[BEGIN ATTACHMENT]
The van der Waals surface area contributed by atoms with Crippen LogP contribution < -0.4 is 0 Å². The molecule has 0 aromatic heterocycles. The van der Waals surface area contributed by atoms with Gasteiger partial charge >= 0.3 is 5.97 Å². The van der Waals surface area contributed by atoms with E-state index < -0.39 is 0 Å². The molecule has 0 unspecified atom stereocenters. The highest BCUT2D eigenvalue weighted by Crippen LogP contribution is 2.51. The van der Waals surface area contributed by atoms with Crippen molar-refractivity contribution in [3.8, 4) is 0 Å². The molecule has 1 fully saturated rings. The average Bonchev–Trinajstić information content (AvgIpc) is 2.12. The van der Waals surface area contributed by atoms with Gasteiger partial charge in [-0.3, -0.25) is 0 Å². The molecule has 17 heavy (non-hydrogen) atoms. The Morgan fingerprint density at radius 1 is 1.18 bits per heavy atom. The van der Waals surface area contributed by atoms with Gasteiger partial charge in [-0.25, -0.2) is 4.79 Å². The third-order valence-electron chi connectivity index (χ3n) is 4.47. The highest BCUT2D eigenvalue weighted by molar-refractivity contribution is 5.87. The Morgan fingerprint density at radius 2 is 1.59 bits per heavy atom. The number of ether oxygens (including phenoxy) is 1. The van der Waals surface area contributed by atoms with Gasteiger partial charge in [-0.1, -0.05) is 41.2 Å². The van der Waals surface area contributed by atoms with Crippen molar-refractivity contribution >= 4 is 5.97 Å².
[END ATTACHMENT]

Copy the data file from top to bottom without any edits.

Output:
The van der Waals surface area contributed by atoms with Crippen LogP contribution < -0.4 is 0 Å². The molecule has 0 aromatic heterocycles. The van der Waals surface area contributed by atoms with Gasteiger partial charge >= 0.3 is 5.97 Å². The van der Waals surface area contributed by atoms with E-state index < -0.39 is 0 Å². The molecule has 0 unspecified atom stereocenters. The highest BCUT2D eigenvalue weighted by Crippen LogP contribution is 2.51. The van der Waals surface area contributed by atoms with Crippen molar-refractivity contribution in [3.8, 4) is 0 Å². The molecule has 1 fully saturated rings. The average Bonchev–Trinajstić information content (AvgIpc) is 2.12. The van der Waals surface area contributed by atoms with Gasteiger partial charge in [-0.3, -0.25) is 0 Å². The molecule has 17 heavy (non-hydrogen) atoms. The Morgan fingerprint density at radius 1 is 1.18 bits per heavy atom. The van der Waals surface area contributed by atoms with Gasteiger partial charge in [-0.25, -0.2) is 4.79 Å². The third-order valence-electron chi connectivity index (χ3n) is 4.47. The highest BCUT2D eigenvalue weighted by molar-refractivity contribution is 5.87. The Morgan fingerprint density at radius 2 is 1.59 bits per heavy atom. The number of ether oxygens (including phenoxy) is 1. The van der Waals surface area contributed by atoms with Gasteiger partial charge in [-0.1, -0.05) is 41.2 Å². The van der Waals surface area contributed by atoms with Crippen molar-refractivity contribution >= 4 is 5.97 Å².